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Dr. Paul Ashton

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From the book "Bataan Diary"
Page 11 of 12
This work detail was much better for the men than my previous one at Tayabas. Plenty of hard work carefully seasoned with humiliation and discomfort were the keynotes here, but no one died during my tenure.

Finally in July 1943 the work was finished in Bataan and all of the salvaged materials had been moved by barge and by Chinese junk to the vast assembly and salvage area in Caloocan, a town just north of the great cemetery in Manila. The detail was decreased in size, all but fifty men being sent back to Cabanatuan.

I remained with the group--most of whom were automotive and tank experts. We were housed in a clean Jap G.I. barracks and the living facilities were an improvement over our recent quarters in Little Baguio. We had to remove our shoes before entry and walk about in socks (we had no socks!). There were open alcoves on each side of a central hallway, and each had wooden benches around the sides which served as bunks at night. Upon them were supplied short, felt-like Japanese Army blankets, one of which I still possess! The food, however, was not as good. In Bataan, Sasaki and Heda made a practice of buying food for the prisoners in San Fernando or Manila. It was transported by Jap truck to Balanga and sold to the natives for great profit. The money being divided among the thieves. The prisoners were then allowed (we enjoyed this) to take captured guns and hunt carabao in order that we might get enough to eat. We usually did. At Caloocan, however, we lived near the headquarters of the Jap transportation regiment, I.J.A. The mess was central and we were allotted food, not money. Since Sasaki was physically incapacitated, he was now unable to arrange a means of cutting in on our food. I have no doubt that he was working on it, however. There were several large wooden ware house buildings on a very wide, flat parade ground in our compound, and nearby was an old Spanish church. The last time I ever saw Sasaki was when we looked out of our barracks and there he was, being carried about from his quarters near the church in a wheelbarrow, his only means of locomotion since he had contracted severe arthritis in his knees, probably a complication of his chronic gonorrhea. I believed that he was sent back to Japan as a war casualty, and still thought about him on occasion, wondering if he was able to return to his family and job, and what he might be like away from the license of the battle areas.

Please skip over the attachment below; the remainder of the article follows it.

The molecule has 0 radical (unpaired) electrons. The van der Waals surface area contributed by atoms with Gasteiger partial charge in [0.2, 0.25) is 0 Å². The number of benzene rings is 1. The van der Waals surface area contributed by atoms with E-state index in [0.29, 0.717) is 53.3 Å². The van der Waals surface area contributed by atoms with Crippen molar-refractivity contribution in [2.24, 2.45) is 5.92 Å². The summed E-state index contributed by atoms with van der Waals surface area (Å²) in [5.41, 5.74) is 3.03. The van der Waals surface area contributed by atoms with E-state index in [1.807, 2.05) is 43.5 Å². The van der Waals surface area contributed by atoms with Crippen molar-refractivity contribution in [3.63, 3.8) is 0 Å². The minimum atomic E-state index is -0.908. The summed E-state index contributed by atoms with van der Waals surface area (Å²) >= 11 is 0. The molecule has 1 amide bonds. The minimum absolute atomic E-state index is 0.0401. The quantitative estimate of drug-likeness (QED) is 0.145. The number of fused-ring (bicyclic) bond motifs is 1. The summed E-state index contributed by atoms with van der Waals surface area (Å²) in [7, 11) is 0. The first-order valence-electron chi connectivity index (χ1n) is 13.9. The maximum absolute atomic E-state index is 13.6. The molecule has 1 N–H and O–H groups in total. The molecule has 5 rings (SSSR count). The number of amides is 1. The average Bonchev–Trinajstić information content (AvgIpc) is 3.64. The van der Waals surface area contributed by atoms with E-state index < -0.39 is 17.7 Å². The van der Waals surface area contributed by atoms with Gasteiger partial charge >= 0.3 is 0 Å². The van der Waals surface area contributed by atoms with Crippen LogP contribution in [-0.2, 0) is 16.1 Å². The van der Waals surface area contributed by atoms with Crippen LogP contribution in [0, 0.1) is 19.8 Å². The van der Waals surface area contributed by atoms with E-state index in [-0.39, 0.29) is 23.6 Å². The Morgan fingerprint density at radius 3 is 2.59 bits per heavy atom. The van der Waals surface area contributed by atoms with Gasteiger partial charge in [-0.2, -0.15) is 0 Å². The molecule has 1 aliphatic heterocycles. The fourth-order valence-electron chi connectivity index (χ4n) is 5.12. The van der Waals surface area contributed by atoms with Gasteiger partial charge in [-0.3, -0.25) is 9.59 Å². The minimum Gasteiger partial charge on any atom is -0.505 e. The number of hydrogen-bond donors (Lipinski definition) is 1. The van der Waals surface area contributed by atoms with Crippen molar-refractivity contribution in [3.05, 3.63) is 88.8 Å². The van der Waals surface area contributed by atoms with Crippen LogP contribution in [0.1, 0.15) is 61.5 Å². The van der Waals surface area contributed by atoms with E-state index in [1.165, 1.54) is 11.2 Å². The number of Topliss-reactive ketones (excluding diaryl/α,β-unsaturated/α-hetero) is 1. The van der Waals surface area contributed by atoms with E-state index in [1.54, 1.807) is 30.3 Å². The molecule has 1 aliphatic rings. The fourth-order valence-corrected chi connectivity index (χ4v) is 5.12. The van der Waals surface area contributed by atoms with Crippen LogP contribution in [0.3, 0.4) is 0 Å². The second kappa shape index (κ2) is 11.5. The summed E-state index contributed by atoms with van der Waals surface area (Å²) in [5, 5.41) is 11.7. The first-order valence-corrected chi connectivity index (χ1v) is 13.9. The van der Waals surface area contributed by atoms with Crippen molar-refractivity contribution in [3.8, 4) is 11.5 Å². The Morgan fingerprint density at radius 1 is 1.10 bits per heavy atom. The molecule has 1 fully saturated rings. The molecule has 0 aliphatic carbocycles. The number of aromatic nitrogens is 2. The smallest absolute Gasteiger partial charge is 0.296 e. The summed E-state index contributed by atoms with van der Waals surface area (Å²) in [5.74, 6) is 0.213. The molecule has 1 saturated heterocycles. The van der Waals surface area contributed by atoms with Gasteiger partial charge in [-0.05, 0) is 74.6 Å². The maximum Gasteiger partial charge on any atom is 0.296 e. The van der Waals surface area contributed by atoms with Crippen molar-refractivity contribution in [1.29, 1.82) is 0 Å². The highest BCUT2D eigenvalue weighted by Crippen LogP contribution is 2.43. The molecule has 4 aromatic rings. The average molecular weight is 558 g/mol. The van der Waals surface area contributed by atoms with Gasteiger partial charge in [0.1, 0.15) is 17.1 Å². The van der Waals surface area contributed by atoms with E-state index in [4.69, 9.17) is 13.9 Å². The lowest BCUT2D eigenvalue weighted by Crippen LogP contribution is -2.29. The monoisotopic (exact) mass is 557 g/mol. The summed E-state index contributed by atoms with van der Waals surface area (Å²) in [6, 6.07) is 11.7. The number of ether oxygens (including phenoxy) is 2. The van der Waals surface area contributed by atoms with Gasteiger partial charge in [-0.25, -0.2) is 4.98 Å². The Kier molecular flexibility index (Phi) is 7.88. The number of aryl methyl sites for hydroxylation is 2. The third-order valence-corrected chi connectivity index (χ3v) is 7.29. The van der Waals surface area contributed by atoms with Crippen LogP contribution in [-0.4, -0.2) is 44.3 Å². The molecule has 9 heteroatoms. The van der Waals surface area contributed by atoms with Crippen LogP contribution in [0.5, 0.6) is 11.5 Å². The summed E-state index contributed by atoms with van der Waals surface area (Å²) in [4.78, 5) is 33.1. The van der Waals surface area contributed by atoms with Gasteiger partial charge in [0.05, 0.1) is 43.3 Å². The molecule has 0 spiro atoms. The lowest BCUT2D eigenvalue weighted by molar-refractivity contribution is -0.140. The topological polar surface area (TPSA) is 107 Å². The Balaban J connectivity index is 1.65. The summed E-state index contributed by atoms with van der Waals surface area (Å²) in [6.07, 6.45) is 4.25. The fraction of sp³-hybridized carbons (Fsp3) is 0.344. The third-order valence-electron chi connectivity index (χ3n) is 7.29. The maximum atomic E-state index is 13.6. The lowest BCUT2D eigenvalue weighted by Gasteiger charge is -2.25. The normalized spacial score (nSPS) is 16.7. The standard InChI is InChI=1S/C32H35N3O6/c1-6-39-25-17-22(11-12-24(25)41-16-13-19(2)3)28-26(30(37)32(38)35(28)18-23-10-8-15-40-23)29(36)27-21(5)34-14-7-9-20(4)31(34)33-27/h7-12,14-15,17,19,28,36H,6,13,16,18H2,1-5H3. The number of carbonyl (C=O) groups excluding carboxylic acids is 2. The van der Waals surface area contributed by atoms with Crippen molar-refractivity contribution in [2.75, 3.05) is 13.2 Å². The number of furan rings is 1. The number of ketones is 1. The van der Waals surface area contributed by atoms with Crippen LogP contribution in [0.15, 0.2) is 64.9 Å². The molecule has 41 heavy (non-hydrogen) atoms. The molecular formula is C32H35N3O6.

Our work here was to salvage parts and rebuild vehicles, especially tanks and halftracks, in the large buildings where there had been assembled an assortment of tools, winches and hoists with which our men set about to reconstruct the trucks and tanks, using craftily planned "repairs" that usually led to quite sudden (though delayed) obsolescence. They made the vehicles all function; then they would turn them over to Japanese soldiers for testing. It was not uncommon to see a light tank being put through its paces at top speed, turning, twisting, and straining every bolt. I wondered how even a tank could stand such a beating. And they didn't, for long. Nor could I. The inevitable had occurred to me as well.

Not long after I arrived there my dysentery again lit up. I tried to treat it with quinine but only succeeded in holding it down to a walk. The Japs became afraid of my infectiousness and one day they quickly sent me back to Bilibid. They were afraid to touch any of my belongings, so here again I was able to get a few things into Bilibid.

At any rate, "because there were no sick there," l was taken back to Bilibid, where I remained until the few of us that held out were rescued by the "Yanks and Tanks" in February, 1945.

Many years later I heard from Dan Weitzner, who had remained on the detail long after I had been returned to Bilibid. It is not curious that his attitude about Sasaki parallels mine in some respects. Dan calls him a self-professed, "second class officer," which was blamed upon a relative, an uncle who was a "high officer," but could not risk a charge of nepotism, thus relegating our Sasaki to perpetual low rank! Dan also recalls the fact that he had "dropped out as a Buddhist Priest." I had not even heard until this recent communication that Sasaki had been hanged long ago by the War Crimes Tribunal for his torture execution of the nine men of Balanga, a grisly tale which is recounted early in this section.

Copyright 1997 Paul Ashton, M.D.
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